It takes hands to build a house, but only hearts can build a home.

Author Unknown

Tuesday, February 28, 2006


Joel 2:12-18

Yet even now, says the Lord, return to Me with all your heart, with fasting, with weeping, and with mourning; and rend your hearts and not your garments. Return to the Lord, your God, for He is gracious and merciful, slow to anger, and abounding in steadfast love, and repents of evil...

We were all formed from the same elements or chemicals inside of our mothers, and when we die, our bodies will eventually become nothing more than those same elements

Lent is a time for each of us to increase our knowledge of the "faith that is in us" in order that we can fulfill our vocation as Christians to extend this rich blessing of faith to others. We accomplish personal renewal and revitalization of our faith through penance, prayer and instruction.

Renewing our sense of who we really are before God is the core of the Lenten experience. It is so easy to forget, and thus we fall into habits of sin, ways of thinking and living that are contrary to God's will

O Lord and Ruler of Life,
take from me the spirit of idleness, despair, cupidity, and empty talking.
Yea, O Lord grant that I may see my own sins and not judge my brother.
For thou art blessed forever and ever. Amen

The ashes are a reminder that we all come from the earth; that we are all made up of the same elements, no matter who we are; and that these elements are the same ones that make up everyone and everything on earth

Our Lenten spiritual preparation should not be confined only to "giving up" things; we should "take on" things, also ­ extra prayers, for example, especially family prayers. If your family has not already established some form of family prayer, Lent is a good time to begin. We are prepared to do something special during this season. Praying together as a family, in our busy times, is difficult, so do set aside some time this Lent to do it.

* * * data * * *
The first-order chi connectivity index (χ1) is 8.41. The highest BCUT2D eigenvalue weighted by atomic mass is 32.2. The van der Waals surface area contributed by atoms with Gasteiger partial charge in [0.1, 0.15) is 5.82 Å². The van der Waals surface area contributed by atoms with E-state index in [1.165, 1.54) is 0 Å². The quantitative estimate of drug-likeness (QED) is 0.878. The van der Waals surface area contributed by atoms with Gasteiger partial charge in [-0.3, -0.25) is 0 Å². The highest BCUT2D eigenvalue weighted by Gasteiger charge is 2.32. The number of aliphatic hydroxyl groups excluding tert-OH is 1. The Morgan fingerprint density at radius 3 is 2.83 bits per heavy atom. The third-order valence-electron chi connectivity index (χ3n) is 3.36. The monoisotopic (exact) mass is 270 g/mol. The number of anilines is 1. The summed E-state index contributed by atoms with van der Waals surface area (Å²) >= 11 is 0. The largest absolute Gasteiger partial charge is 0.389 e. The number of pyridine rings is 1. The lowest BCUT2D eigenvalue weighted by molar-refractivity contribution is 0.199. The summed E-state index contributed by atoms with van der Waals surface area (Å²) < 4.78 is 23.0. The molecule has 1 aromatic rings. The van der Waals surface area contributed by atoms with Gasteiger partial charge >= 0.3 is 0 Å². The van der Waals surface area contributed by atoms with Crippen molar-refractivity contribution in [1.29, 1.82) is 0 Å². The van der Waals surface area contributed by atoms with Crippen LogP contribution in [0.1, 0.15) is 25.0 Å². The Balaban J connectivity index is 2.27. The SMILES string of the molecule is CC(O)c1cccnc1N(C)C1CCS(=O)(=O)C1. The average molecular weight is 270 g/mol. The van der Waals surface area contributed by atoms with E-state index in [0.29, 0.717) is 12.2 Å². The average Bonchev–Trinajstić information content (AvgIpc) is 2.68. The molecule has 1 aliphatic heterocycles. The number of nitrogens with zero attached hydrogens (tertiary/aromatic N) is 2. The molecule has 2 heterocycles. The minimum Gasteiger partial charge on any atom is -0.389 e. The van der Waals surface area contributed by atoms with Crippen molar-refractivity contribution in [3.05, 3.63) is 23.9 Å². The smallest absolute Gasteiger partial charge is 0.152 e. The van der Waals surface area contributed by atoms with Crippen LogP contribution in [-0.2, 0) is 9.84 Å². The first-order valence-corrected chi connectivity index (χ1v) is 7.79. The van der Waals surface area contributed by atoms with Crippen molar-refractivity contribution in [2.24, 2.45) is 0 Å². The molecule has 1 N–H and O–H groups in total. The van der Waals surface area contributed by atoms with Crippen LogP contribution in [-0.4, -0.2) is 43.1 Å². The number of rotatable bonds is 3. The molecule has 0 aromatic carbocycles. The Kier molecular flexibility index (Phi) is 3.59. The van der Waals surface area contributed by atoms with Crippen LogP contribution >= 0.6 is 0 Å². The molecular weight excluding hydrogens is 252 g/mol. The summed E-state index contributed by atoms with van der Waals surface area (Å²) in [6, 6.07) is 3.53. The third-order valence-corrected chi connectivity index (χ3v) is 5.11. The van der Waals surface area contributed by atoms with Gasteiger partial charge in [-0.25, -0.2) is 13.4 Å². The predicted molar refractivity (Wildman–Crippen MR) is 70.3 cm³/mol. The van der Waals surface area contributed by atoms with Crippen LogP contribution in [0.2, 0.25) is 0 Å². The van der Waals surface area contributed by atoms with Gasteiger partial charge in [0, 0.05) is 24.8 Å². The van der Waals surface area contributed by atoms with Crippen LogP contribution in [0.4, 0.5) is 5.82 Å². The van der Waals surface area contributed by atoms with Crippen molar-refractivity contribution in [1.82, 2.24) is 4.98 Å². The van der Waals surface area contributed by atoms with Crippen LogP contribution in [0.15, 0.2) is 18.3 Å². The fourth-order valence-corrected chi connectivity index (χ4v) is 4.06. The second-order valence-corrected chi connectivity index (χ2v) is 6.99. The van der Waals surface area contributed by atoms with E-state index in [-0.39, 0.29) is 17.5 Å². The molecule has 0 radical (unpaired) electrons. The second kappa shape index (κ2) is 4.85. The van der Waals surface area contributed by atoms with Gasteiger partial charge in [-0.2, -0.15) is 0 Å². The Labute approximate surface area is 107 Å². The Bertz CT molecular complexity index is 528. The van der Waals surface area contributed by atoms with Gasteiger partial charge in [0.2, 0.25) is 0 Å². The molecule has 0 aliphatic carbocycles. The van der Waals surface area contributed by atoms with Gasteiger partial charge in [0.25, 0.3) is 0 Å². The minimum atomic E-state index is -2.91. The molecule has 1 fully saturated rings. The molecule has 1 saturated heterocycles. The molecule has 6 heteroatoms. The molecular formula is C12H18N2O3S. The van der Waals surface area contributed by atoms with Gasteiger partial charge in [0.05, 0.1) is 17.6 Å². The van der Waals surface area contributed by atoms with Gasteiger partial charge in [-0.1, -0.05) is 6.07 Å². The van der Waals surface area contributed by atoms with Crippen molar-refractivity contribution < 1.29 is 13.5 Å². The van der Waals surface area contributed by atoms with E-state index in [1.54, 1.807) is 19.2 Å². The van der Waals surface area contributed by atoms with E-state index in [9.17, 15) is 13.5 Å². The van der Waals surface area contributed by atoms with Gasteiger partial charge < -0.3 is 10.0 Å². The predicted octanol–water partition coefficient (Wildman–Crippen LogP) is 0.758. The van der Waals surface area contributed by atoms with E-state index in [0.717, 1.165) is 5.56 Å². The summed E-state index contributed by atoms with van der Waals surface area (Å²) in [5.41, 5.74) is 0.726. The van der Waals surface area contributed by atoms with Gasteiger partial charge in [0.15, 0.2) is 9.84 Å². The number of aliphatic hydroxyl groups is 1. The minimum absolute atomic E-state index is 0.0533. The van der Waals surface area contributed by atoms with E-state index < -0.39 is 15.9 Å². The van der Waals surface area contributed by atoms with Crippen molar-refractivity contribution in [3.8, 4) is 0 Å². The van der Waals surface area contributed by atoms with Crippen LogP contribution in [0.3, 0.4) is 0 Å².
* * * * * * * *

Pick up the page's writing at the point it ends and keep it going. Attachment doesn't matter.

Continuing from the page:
May our worship and prayer and penitence this day be sustained throughout these 40 days of Lent. Bring us refreshed and renewed to the celebration of Christ’s resurrection at Easter

'ON YA' - ma

Friday, February 24, 2006


I've been blessed by the daily devotions on this site for a few years and wanted to share the link to it with you.

As we get into Lent, I'll try to add some more links for you - there are a couple in the side bar of this journal already.

I'll be forgoing my Bible Study notes for now as I'll be reflecting on these same links for my Lenten devotions. If I discover something else to share along the way I'll post as needed.

May we all be refreshed and renewed during this time of Hope for us all .

'On Ya' - ma

Thursday, February 23, 2006

Thoughts of Spring

The Independent Apple Branch

It was a glorious spring morning. The warm sun shown down on the cottony-white layers of blossoms that covered the old apple orchard. The calm, still air was filled with the sound of buzzing as swarms of bees delighted themselves with the sweet nectar. They flitted from one branch to another, pollinating the flowers as they went and ensuring that in the fall, these same trees would be loaded with apples. Everyone and everything was totally at peace. Everyone and everything that is, except for the one unhappy apple branch . . .

"Why do I have to be attached to this tree?" He muttered to the buzzing bees. "I would fair much better if I was on my own! I could prove the world that you don't have to be attached to a tree to make it!"

And with this, he tried to shake itself off the tree, but it was to no avail.

"Can't anyone help me break free??" He cried in complete despair.

"Why would you want to be separated from your tree?" Asked a neighboring branch. "You need its vitality and support to survive!"

"I need NOTHING!" Shouted the branch. "My tree is restraining me. I feel like a prisoner. I want to be free and be able to do my own thing and prove myself to the world."

"You are not a prisoner," replied the other branch. "Your tree loves…"

"Stop with your nonsense!" Interrupted the dissatisfied branch. "I know what is best for me! Can anyone help me break free from my tree?"

"I can!" Boomed the thunder.

All of a sudden the sky was darkened by massive, menacing clouds. Lightning seemed to appear out from nowhere, striking the tree in question, breaking the rebellious branch from its mother trunk and sending it plummeting to the orchard floor.